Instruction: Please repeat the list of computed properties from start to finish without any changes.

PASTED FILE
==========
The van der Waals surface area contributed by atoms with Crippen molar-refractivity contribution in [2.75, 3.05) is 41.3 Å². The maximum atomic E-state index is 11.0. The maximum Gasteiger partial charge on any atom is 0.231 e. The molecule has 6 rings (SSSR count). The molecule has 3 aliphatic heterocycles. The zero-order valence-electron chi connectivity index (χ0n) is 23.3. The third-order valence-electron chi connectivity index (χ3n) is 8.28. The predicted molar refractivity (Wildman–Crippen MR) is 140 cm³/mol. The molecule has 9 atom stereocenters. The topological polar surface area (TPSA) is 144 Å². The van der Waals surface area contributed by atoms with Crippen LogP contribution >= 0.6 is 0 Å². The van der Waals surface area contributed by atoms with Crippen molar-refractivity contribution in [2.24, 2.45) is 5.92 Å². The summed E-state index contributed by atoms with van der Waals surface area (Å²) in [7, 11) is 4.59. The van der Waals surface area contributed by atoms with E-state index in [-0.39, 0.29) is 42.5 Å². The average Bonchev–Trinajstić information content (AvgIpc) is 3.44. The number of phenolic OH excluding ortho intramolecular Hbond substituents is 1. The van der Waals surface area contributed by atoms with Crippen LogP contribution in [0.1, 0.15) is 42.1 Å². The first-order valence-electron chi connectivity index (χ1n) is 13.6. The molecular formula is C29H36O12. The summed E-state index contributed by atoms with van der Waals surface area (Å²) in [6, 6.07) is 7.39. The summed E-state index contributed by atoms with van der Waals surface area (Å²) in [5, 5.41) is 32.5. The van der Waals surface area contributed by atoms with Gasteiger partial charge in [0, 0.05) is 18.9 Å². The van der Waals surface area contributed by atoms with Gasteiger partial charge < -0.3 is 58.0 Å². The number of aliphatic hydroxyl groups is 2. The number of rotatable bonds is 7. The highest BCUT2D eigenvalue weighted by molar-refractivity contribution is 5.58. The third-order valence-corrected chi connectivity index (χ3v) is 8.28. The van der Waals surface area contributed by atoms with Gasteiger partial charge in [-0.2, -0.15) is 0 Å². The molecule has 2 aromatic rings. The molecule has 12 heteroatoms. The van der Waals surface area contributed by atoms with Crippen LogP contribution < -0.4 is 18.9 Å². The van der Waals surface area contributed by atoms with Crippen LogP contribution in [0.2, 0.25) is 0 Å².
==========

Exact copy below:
The van der Waals surface area contributed by atoms with Crippen molar-refractivity contribution in [2.75, 3.05) is 41.3 Å². The maximum atomic E-state index is 11.0. The maximum Gasteiger partial charge on any atom is 0.231 e. The molecule has 6 rings (SSSR count). The molecule has 3 aliphatic heterocycles. The zero-order valence-electron chi connectivity index (χ0n) is 23.3. The third-order valence-electron chi connectivity index (χ3n) is 8.28. The predicted molar refractivity (Wildman–Crippen MR) is 140 cm³/mol. The molecule has 9 atom stereocenters. The topological polar surface area (TPSA) is 144 Å². The van der Waals surface area contributed by atoms with Crippen LogP contribution >= 0.6 is 0 Å². The van der Waals surface area contributed by atoms with Crippen molar-refractivity contribution in [2.24, 2.45) is 5.92 Å². The summed E-state index contributed by atoms with van der Waals surface area (Å²) in [7, 11) is 4.59. The van der Waals surface area contributed by atoms with E-state index in [-0.39, 0.29) is 42.5 Å². The average Bonchev–Trinajstić information content (AvgIpc) is 3.44. The number of phenolic OH excluding ortho intramolecular Hbond substituents is 1. The van der Waals surface area contributed by atoms with Crippen LogP contribution in [0.1, 0.15) is 42.1 Å². The first-order valence-electron chi connectivity index (χ1n) is 13.6. The molecular formula is C29H36O12. The summed E-state index contributed by atoms with van der Waals surface area (Å²) in [6, 6.07) is 7.39. The summed E-state index contributed by atoms with van der Waals surface area (Å²) in [5, 5.41) is 32.5. The van der Waals surface area contributed by atoms with Gasteiger partial charge in [0, 0.05) is 18.9 Å². The van der Waals surface area contributed by atoms with Gasteiger partial charge < -0.3 is 58.0 Å². The number of aliphatic hydroxyl groups is 2. The number of rotatable bonds is 7. The highest BCUT2D eigenvalue weighted by molar-refractivity contribution is 5.58. The third-order valence-corrected chi connectivity index (χ3v) is 8.28. The van der Waals surface area contributed by atoms with Gasteiger partial charge in [-0.2, -0.15) is 0 Å². The molecule has 2 aromatic rings. The molecule has 12 heteroatoms. The van der Waals surface area contributed by atoms with Crippen LogP contribution < -0.4 is 18.9 Å². The van der Waals surface area contributed by atoms with Crippen LogP contribution in [0.2, 0.25) is 0 Å².